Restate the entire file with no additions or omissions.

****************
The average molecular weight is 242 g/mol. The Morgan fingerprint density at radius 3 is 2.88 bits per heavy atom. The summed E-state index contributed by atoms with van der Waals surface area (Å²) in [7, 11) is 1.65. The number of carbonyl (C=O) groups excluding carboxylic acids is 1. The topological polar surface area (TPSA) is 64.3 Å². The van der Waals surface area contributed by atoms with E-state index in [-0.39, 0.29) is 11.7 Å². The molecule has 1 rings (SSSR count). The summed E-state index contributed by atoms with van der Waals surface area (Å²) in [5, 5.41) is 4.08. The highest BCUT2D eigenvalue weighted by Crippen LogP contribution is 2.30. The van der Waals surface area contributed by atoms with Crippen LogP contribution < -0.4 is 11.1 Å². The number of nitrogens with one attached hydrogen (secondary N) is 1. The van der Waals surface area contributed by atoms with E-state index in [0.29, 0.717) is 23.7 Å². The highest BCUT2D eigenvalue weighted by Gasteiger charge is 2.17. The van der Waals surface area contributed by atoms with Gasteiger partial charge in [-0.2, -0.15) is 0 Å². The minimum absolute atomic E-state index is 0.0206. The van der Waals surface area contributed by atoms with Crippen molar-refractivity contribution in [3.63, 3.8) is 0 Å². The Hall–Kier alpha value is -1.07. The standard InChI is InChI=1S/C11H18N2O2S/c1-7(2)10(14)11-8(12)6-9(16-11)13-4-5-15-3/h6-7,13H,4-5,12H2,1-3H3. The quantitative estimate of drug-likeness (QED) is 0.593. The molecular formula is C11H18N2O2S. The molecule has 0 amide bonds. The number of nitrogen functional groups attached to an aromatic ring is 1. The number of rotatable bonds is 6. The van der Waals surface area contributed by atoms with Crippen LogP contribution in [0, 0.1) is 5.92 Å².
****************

The average molecular weight is 242 g/mol. The Morgan fingerprint density at radius 3 is 2.88 bits per heavy atom. The summed E-state index contributed by atoms with van der Waals surface area (Å²) in [7, 11) is 1.65. The number of carbonyl (C=O) groups excluding carboxylic acids is 1. The topological polar surface area (TPSA) is 64.3 Å². The van der Waals surface area contributed by atoms with E-state index in [-0.39, 0.29) is 11.7 Å². The molecule has 1 rings (SSSR count). The summed E-state index contributed by atoms with van der Waals surface area (Å²) in [5, 5.41) is 4.08. The highest BCUT2D eigenvalue weighted by Crippen LogP contribution is 2.30. The van der Waals surface area contributed by atoms with Crippen LogP contribution < -0.4 is 11.1 Å². The number of nitrogens with one attached hydrogen (secondary N) is 1. The van der Waals surface area contributed by atoms with E-state index in [0.29, 0.717) is 23.7 Å². The highest BCUT2D eigenvalue weighted by Gasteiger charge is 2.17. The van der Waals surface area contributed by atoms with Gasteiger partial charge in [-0.2, -0.15) is 0 Å². The minimum absolute atomic E-state index is 0.0206. The van der Waals surface area contributed by atoms with Crippen molar-refractivity contribution in [3.63, 3.8) is 0 Å². The Hall–Kier alpha value is -1.07. The standard InChI is InChI=1S/C11H18N2O2S/c1-7(2)10(14)11-8(12)6-9(16-11)13-4-5-15-3/h6-7,13H,4-5,12H2,1-3H3. The quantitative estimate of drug-likeness (QED) is 0.593. The molecular formula is C11H18N2O2S. The molecule has 0 amide bonds. The number of nitrogen functional groups attached to an aromatic ring is 1. The number of rotatable bonds is 6. The van der Waals surface area contributed by atoms with Crippen LogP contribution in [0, 0.1) is 5.92 Å².